Molokai's slogan is "The Friendly Island". After visiting here a couple of times, I left with the impression that it would be more aptly named the "Mysterious Island". It is unlike the other Hawaiian Islands due to its lack of development. There are no stoplights and no sprawling mega resorts on the entire island. There is just one small luxury hotel which is located in the west highlands at Maunaloa. But for about $150 a night (2005 prices) you could stay near Kaunakakai and have an oceanfront room with a patio. Settle into a hammock at the no frills Hotel Molokai and watch fabulous sunsets over Lanai in the distance.
But I didn't come here to lounge around at a hotel. This is a place to explore. The most popular place for that is the Kalaupapa Peninsula - home to the leper colony that the late Belgium Missionary Father Damien cared for. Visitors can take the mule ride down a steep trail with many switchbacks to the peninsula. Pause for a dramatic views as you begin your descent. The flat peninusula is nearly isolated by the world's highest sea cliffs. These cliffs are hard to see unless you hire a local boat operator to take you when the ocean isn't too rough. Or you can spend a small fortune on a helicopter ride from Maui. Some organized tours go to the east side of Kaluapapa Peninsula where there is an outstanding view at Judd Park of lush, green small islands hugging the coastline. It is a place only a few people have seen, since access to this part of the island is heavily restricted. You must go with an organized tour. Except for the wild goats and boars, you may feel very alone on the Kaluapapa Peninsula. The few people still living on the peninsula tend to stay indoors. There certainly are easier places to get to on the Hawaiian Island with the same sort of look. But what's special is how quiet and isolated it is.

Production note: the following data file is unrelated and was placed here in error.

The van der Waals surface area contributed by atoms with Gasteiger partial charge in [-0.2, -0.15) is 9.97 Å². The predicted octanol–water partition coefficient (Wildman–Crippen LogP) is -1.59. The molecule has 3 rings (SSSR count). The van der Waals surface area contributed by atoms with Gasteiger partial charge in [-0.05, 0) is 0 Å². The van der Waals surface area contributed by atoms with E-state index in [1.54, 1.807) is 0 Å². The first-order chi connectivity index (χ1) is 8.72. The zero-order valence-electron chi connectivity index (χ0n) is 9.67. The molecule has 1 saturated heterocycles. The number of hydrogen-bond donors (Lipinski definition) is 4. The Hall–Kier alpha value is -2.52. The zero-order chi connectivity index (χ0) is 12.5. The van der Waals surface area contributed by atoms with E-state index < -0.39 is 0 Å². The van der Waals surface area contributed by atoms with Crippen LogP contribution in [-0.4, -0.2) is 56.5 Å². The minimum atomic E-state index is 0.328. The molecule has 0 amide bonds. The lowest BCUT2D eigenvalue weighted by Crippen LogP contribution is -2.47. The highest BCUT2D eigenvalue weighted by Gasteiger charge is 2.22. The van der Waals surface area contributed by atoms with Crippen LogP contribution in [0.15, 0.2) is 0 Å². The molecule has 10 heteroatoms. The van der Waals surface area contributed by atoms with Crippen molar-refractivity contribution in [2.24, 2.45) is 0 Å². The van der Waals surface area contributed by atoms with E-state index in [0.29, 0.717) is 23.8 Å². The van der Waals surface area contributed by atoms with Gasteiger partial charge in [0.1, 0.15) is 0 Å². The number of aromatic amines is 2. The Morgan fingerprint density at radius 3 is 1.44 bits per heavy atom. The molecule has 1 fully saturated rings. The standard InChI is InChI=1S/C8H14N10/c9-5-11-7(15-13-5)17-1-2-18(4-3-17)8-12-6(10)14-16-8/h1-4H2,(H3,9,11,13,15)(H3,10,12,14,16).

Molokai also is a place of extremes. Like most of the Hawaiian Islands there is rainforest on the windward side and desert on the leeward side. The northwest side of Molokai at Mo'omomi features some of the largest sand dunes in the United States. This sunny, dry area has beautiful rocky coastline with deep blue coves. In winter it is windy and the surf is rough. Swimming would be dangerous then. Walk along the coastline and you may spot an endangered hawaiian monk seal. Few venture to this remote area since it is slow drive west from Hoolehua on poorly maintained dirt roads. But if you go, you will likely have the place to yourself.
To reach a great beach that is easily accessable, go to the three-mile stretch at Kepuhi Bay by the Kaluako'i Resort on the west end of Molokai. There is a nice golf course there too.
Lastly, be sure to see the majestic Halawa Valley on the island's far east side. This valley with two large waterfalls is one of the most pristine in all of Hawai'i. Guides on the island lead organized trail hikes to the falls. Don't attempt this on your own as the trails are hard to find and traverse private property in places.